Open from Monday to Friday from 8.00 to 4.00 Closed on the weekend and public holidays for Victoria

Open from Monday to Friday from 8.00 to 4.00 We are closed from 22nd December 2022 to 16th January 2023

Open from Monday to Friday from 8.00 to 4.00 Closed on the weekend and public holidays for Victoria

Open from Monday to Friday from 8.00 to 4.00 We are closed from 22nd December 2022 to 16th January 2023

Glass Floors

Glass Floor Melbourne from the Glass Flooring Professionals

Glass flooring is a great alternative to standard floor applications. The use of internal glass flooring speaks of luxury, creating an ambience of warmth while still maintaining a contemporary architectural look. Perfect for commercial areas as well as the home, glass floors offer both versatility and style, possessing the ability to open up any area to natural light.

The team of professional glaziers at Design Inferno Glass have all the necessary experience and knowledge to measure and install quality glass floors in Melbourne. We place a sacrificial layer on top of the structural glass to allow for fast and easy replacement should the glass become marked or scratched, resulting in a lower cost compared to replacing the entire floor. Alternatively, the glass we provide can be installed by any qualified glazier who has adequate experience with trafficable glass. 

A Wide Range of Glass Floor Styles in Melbourne

We make glass for internal glass floors and can provide a variety of glass styles and thicknesses to suit your specific preferences. Choose from a clear or frosted finish, with options including Starphire and Clear Float glass.

Please note that we do not specify, supply or install frames or supports for your glass floor. We recommend consulting a builder or structural engineer for installation, after which we can measure for the glass panels. Keep in mind that the frame must provide support to every panel of glass on every edge by at least 30mm. 

Browse Our Glass Flooring Designs

To view some of the past floors we’ve designed, supplied and installed, please see below.
There is no set thickness that glass flooring must be. This all depends on many factors, including: Load bearing, panel size, location and so on. These and many other aspects are considered when planning a glass floor. For a quote on glass flooring, simply contact Design Inferno Glass and we will determine the right solution for you. Design Inferno Glass floors include a sacrificial layer; a thinner layer of glass on top of the structural glass which can be replaced at a much lower cost than replacing the floor itself. This can be replaced should the surface of the glass become scratched.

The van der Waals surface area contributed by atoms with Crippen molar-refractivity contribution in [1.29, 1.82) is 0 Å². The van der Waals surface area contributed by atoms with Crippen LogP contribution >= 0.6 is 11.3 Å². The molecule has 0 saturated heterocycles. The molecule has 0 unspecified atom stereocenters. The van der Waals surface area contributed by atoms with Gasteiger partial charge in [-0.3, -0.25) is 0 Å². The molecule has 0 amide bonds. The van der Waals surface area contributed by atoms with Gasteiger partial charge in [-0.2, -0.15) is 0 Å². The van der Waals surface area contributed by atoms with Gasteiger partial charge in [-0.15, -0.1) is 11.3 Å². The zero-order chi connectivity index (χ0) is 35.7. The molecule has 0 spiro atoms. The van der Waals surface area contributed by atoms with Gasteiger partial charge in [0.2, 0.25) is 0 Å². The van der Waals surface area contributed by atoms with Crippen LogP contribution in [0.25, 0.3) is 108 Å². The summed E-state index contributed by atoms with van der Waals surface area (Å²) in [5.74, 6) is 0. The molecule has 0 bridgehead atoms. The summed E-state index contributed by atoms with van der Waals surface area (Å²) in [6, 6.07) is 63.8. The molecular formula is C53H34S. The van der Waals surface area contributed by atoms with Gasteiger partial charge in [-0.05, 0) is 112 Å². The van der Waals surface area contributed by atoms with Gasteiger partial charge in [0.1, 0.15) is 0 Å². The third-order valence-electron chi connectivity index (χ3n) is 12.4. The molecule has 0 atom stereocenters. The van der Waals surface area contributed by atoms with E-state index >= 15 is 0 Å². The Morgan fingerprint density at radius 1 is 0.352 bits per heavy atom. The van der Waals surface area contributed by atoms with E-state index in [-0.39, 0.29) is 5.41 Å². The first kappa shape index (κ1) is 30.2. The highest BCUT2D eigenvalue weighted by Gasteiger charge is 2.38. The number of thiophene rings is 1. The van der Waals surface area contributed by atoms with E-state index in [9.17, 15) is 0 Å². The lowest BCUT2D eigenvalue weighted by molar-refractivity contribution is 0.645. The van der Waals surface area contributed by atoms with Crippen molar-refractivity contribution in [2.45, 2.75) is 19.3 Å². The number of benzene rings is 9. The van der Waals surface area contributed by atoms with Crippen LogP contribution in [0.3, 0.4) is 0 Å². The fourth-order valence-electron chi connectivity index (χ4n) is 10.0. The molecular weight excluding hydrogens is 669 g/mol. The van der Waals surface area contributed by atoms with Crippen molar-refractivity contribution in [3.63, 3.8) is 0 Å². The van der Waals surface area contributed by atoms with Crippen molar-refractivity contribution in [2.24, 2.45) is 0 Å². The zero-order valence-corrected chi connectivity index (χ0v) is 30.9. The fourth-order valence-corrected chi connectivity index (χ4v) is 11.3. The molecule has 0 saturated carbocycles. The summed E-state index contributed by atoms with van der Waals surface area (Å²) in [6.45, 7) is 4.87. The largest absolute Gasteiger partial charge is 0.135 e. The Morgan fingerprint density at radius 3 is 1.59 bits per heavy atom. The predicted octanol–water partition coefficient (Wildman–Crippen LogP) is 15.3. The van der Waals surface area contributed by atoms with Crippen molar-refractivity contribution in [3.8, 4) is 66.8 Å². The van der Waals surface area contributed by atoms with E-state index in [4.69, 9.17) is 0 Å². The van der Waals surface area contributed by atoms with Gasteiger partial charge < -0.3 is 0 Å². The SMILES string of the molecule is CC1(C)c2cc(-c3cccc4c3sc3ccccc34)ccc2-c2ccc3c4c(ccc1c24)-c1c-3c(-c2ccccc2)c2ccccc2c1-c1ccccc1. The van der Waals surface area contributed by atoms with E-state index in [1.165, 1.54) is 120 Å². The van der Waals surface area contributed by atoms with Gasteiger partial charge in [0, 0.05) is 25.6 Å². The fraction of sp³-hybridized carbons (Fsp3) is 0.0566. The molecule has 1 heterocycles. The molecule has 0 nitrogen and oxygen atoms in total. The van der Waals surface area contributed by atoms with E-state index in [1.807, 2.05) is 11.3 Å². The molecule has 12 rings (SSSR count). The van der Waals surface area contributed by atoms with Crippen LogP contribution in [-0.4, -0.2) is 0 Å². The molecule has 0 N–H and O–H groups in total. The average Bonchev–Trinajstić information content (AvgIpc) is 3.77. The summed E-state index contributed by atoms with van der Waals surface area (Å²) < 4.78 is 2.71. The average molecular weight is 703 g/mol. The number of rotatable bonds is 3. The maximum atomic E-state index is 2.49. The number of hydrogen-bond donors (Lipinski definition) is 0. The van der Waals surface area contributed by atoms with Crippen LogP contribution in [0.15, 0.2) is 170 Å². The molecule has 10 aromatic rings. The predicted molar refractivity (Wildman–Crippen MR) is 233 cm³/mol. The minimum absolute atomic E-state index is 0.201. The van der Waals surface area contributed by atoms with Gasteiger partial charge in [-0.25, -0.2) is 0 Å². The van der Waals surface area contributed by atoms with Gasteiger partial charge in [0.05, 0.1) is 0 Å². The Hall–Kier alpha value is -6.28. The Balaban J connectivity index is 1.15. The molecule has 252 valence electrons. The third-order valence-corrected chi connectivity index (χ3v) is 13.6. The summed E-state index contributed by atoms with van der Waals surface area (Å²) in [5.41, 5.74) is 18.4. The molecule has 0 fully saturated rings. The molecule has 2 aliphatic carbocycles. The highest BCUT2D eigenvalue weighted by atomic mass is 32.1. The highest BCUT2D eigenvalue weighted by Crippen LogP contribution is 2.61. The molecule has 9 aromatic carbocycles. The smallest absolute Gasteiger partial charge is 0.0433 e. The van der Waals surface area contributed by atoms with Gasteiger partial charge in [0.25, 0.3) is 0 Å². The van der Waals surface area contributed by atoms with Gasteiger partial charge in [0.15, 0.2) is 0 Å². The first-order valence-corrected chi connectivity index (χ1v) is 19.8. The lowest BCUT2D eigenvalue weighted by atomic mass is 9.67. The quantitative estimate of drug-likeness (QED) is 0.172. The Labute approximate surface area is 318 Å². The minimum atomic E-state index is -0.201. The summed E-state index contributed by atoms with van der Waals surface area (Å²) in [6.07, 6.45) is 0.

Glass flooring can come in either a clear (see through) or frosted finish. The see through finish can be made with either Starphire or Clear Float glass, to read about the difference between these 2 types of glass, click here. When Design Inferno Glass make glass floors in a clear finish, they add a painted border under the glass to conceal the support frame. Frosted finish is a great way to let light into lower levels, as the glass will glow when hit by direct sunlight – allowing for more light to fill the rooms below.
Design Inferno Glass do not specify, supply or install any supports for the glass floor. This must be specified by a strutural engineer (usually through a builder) and installed prior to the glass being measured. This frame must support every panel of glass on every edge by a minimum of 30mm.
Design Inferno Glass recommends using their professional team of glaziers to measure and install glass flooring, however this can be installed by any qualified glazier who is experianced in installing trafficable glass.
Brewster’s Fringes occur when 2 panels of high quality glass are placed in parallel (for example when a sacrificail layer of glass is placed onto glass flooring) and can create an “oily” illusion. This can often be mistaken for liquid caught between the 2 panels of glass, however in reality are just an example of the way light behaves. Brewster’s Fringes are wavelengths of light meeting up with each other when they are exactly 180 degrees out of phase – an example of this phenomenon is known to physicists as the ‘interference’ of light. Brewster’s Fringes only occur when the surfaces of the glass are flat and the two panes of glass are parallel to each other. What happens is that some of the incident light from the Sun meets light reflected from one of the surfaces of the insulating glass in such a way that they are 180 degrees out of phase and cancel each other out, thereby giving rise to a fringe (sort of oily looking) effect, small in area on the glass when viewed from a particular angle. Alternatively, different parts of the incident solar radiation may be refracted through the glass by different amounts and end up by being 180 degrees out of phase. This phenomenon is not a defect of the product, being dependant on the laws of physics and not the quality of the glass. In fact it arises because modern glass made by the float process is flat and, therefore, free of the distortion.


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